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Serengeti Migration Area

Serengeti Migration Area in the Serengeti is vast and beautiful; it’s one of Africa’s most captivating safari areas. The sheer amount of game here is amazing: estimates suggest up to about two million wildebeest, plus perhaps half a million zebra, hundreds of thousands of Thompson’s gazelle, and tens of thousands of impala, Grant’s gazelle, topi (tsessebe), hartebeest, eland and other antelope – all hunted by the predators for which these plains are famous.

We have the best safari packages offer all seasons of wildebeest migration moving with their ecosystem to consider where are they on a certain period of time CHOOSE YOU TOUR NOW 

Some of this game resides permanently in ‘home’ areas, which are great for safaris all year round. But many of the wildebeest and zebra take part in the migration – an amazing spectacle that’s one of the greatest wildlife shows on earth. If you plan carefully, it’s still possible to witness this in wild and remote areas.

To get the best out of a visit to the Serengeti, your trip needs to be planed carefully. On this site we’ve made some notes about the various areas and camps.

The Greater Serengeti ecosyste

The Serengeti National Park itself covers about 15,000km² of mostly flat or gently rolling grasslands, interspersed with the occasional rock outcrops, or kopjes. But this is just the centre of a whole ecosystem which covers more than double that area, and includes Grumeti Reserve, Ikorongo Game Reserve, Loliondo Controlled Area, Maswa Game Reserve, part of the Ngorongoro Conservation Area and also Kenya’s relatively small Maasai Mara Game Reserve. This combined area is often referred to as the Greater Serengeti area, or the Serengeti-Mara ecosystem.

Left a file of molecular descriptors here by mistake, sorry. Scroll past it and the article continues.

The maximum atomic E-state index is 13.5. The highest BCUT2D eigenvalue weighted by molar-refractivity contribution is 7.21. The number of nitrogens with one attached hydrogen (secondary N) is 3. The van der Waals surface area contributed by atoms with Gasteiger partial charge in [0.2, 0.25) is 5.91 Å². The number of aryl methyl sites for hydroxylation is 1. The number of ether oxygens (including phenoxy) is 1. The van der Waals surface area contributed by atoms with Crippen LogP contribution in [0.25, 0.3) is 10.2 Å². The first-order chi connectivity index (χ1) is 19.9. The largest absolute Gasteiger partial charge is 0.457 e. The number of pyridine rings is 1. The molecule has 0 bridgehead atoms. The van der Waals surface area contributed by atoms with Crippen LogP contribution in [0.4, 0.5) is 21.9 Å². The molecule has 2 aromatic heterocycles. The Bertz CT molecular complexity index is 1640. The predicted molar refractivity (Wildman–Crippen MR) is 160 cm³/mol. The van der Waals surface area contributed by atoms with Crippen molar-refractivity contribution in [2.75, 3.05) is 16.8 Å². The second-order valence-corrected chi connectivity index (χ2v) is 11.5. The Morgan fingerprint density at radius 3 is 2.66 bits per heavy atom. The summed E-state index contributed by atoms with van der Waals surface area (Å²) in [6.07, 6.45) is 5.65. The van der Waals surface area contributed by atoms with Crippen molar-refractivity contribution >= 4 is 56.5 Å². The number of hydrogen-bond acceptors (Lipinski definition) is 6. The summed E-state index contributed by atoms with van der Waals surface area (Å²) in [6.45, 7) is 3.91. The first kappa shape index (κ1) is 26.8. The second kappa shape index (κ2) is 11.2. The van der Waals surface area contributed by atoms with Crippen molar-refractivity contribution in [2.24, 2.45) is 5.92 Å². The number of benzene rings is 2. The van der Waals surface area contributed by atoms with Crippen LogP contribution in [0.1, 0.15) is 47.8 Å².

Southern plains

Vast short-grass plains cover the south of Serengeti National Park, stretching into the north of Ngorongoro Conservation Area, the south-west Loliondo and Maswa Game Reserve. Occasionally there are small kopjes which, like the forests around Lake Ndutu, harbour good populations of resident game. However, around these oases of permanent wildlife, the majority of this area is flat and open. It’s alive with grazing wildebeest from around late-November to April, but can be very empty for the rest of the year. Places to stay here include:

Olduvai Camp

On the southern edge of the Serengeti, Olduvai Camp stands at the base of a kopje, and has 16 very simple walk-in tents. Run by Maasai, it’s an ideal place to experience their culture.

The Seronera area

In the heart of the national park, just to the north of the short-grass plains, Seronera has all the best features of the Serengeti and also, sadly, its worst. Scenically, it’s a lovely area – with open plains, occasional kopjes and lines of hills to add interest. The resident game here is phenomenal, with high densities of relaxed leopards, cheetah and lion. These live off the resident herbivores, as well as the migrating game. The migration passes through here in April/May, but Seronera is within reach of both the Southern Plains and the Western Corridor – so from about November to June, it can be used as a base to see the migration. Seronera’s big drawback is that it is always busy; places to stay include:

Western Corridor

Stretching to the west, almost to Lake Victoria, the Serengeti narrows into what’s known as the Western Corridor. The key feature of this area is the two rivers, the Grumeti and the Mbalageti, which run almost parallel, each supporting a band of most, evergreen riparian forest. This area sustains a very good permanent game population, including plenty of zebra and wildebeest, all the predators and forest ‘specialists’ like colobus monkeys. The birdife is particularly varied. The migration passes through between about May and July – pausing to gather momentum before crossing the crocodile-rich waters of the Grumeti River, into the Grumeti Reserve. Camps in the Serengeti’s Western Corridor include: